Blocked Chimney – Causes, Signs & Fixing Clogs

Chimney blockage is a risky situation that needs to be avoided at all costs. The level of risk is better appreciated when you consider the functions performed by chimneys.

Chimneys are built to vent out combustive gases while also drawing in air to support combustion.

By-products of chimney combustion include carbon monoxide. This gas is poisonous and gets even deadlier with sustained inhalation. With a functional chimney, such carbon monoxide gas should be safely channeled out through the vent.

However, this isn’t the case with a blocked chimney.

Things That Cause Chimney Blockage

Depending on the fuel being used or combusted, creosotes are released and steadily accumulate along chimney liner walls. While they add to the mess that needs to be cleaned, these alone won’t be sufficient to clog chimneys.

You may have to consider other possible reasons why your chimney gets clogged. Apart from creosote accumulation, other things to consider include tree foliage, trash, and other forms of debris.

The most worrisome include animal presence and activity.

When it comes to chimneys, animals like raccoons, rodents, and birds readily take up residence. This is most common during sub-zero temperatures when most animals seek warmth.

Apart from being present within your chimney, birds will readily build their nests using all sorts of materials.

Rodents will also pick up twigs among several other things to make their nests within chimney structures. All of these nests coupled with the presence of such animals create clogs within your chimney.

Being preoccupied with solving the effects of blocked chimneys alone won’t be sufficient. You’ll need to go further by investigating the causes of such clogs. This goes together with identifying tell-tale signs of blocked chimneys.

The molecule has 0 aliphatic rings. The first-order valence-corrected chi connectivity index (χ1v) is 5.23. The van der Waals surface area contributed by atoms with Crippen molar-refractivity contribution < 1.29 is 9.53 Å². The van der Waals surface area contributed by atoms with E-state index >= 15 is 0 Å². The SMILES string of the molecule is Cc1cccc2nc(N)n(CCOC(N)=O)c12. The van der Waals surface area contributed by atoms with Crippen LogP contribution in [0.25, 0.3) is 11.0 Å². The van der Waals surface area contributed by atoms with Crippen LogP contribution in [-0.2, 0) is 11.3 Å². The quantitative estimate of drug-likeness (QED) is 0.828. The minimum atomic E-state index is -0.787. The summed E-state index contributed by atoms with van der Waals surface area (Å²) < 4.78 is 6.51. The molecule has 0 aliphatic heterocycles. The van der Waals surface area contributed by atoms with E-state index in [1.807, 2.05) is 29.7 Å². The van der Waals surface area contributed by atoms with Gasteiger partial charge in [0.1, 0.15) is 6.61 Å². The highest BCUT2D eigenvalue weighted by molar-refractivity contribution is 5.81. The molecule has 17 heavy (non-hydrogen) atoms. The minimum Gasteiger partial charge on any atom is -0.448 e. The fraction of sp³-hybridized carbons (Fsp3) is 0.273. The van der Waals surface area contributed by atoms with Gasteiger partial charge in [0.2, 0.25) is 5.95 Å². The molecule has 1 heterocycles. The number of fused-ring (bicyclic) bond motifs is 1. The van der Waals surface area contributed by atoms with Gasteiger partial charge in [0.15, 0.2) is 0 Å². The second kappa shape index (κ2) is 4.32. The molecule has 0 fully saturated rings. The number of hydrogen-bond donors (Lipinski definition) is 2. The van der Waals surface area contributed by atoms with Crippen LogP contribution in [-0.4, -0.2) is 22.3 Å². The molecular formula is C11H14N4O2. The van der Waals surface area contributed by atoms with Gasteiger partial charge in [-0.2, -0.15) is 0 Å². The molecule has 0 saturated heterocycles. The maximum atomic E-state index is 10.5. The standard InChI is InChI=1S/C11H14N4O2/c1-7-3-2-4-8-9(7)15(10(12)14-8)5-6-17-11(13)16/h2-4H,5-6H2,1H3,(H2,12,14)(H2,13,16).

Now, this is where we delve into our conversation properly.

About Chimney Blockage

To identify the causes of chimney clogs, you also need to know the signs to look out for.

To aid with better understanding, we’ll be taking a separate look at the causes of chimney blockage as well as the signs of chimney blockage.

i. Causes of Chimney Blockage

For a chimney to be blocked there’ll be one of the following; the collapse of the internal chimney bricks or structure; a significant accumulation of soot and creosote; and the presence of small animals that find your chimney attractive.

  • The Collapse of the Internal Chimney Bricks or Structure

Over time as a chimney gets old, the brick structure begins to give way. This could be due to freeze and thaw cycles or acidic action. In the case of acidic action, the acid comes from certain oil fuels that contain sulfur.

As combustion occurs, sulfur released meets with moisture, thus forming sulfuric acid.

This condenses on bricks which sets a steady and gradual corrosive action. This corrosion expands bricks, thus leading to instability. Such bricks begin to crumble or give way.

Sometimes, the collapse of internal bricks may be due to a lack of chimney maintenance among other possible reasons.

  • Significant Accumulation of Soot and Creosote